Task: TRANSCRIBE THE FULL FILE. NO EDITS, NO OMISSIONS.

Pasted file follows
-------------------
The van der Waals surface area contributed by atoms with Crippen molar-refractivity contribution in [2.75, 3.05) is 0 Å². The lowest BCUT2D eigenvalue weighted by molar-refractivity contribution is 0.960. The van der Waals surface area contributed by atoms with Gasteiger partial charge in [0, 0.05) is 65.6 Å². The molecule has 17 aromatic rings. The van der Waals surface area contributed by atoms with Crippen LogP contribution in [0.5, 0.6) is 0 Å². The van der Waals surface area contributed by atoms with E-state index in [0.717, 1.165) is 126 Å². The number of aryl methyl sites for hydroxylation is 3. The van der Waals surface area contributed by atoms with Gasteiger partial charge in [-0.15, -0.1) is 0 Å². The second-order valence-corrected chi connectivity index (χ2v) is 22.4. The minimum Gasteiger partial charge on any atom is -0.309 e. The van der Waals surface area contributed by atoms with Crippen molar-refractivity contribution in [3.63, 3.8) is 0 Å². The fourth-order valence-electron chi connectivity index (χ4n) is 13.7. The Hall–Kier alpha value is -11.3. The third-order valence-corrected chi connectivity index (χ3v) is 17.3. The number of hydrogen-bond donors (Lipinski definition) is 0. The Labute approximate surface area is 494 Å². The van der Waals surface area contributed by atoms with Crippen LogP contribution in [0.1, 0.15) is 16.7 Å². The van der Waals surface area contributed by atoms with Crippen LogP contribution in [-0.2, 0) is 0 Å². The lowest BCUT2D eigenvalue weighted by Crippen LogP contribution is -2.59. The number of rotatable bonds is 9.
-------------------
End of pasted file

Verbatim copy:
The van der Waals surface area contributed by atoms with Crippen molar-refractivity contribution in [2.75, 3.05) is 0 Å². The lowest BCUT2D eigenvalue weighted by molar-refractivity contribution is 0.960. The van der Waals surface area contributed by atoms with Gasteiger partial charge in [0, 0.05) is 65.6 Å². The molecule has 17 aromatic rings. The van der Waals surface area contributed by atoms with Crippen LogP contribution in [0.5, 0.6) is 0 Å². The van der Waals surface area contributed by atoms with E-state index in [0.717, 1.165) is 126 Å². The number of aryl methyl sites for hydroxylation is 3. The van der Waals surface area contributed by atoms with Gasteiger partial charge in [-0.15, -0.1) is 0 Å². The second-order valence-corrected chi connectivity index (χ2v) is 22.4. The minimum Gasteiger partial charge on any atom is -0.309 e. The van der Waals surface area contributed by atoms with Crippen molar-refractivity contribution in [3.63, 3.8) is 0 Å². The fourth-order valence-electron chi connectivity index (χ4n) is 13.7. The Hall–Kier alpha value is -11.3. The third-order valence-corrected chi connectivity index (χ3v) is 17.3. The number of hydrogen-bond donors (Lipinski definition) is 0. The Labute approximate surface area is 494 Å². The van der Waals surface area contributed by atoms with Crippen LogP contribution in [0.1, 0.15) is 16.7 Å². The van der Waals surface area contributed by atoms with Crippen LogP contribution in [-0.2, 0) is 0 Å². The lowest BCUT2D eigenvalue weighted by Crippen LogP contribution is -2.59. The number of rotatable bonds is 9.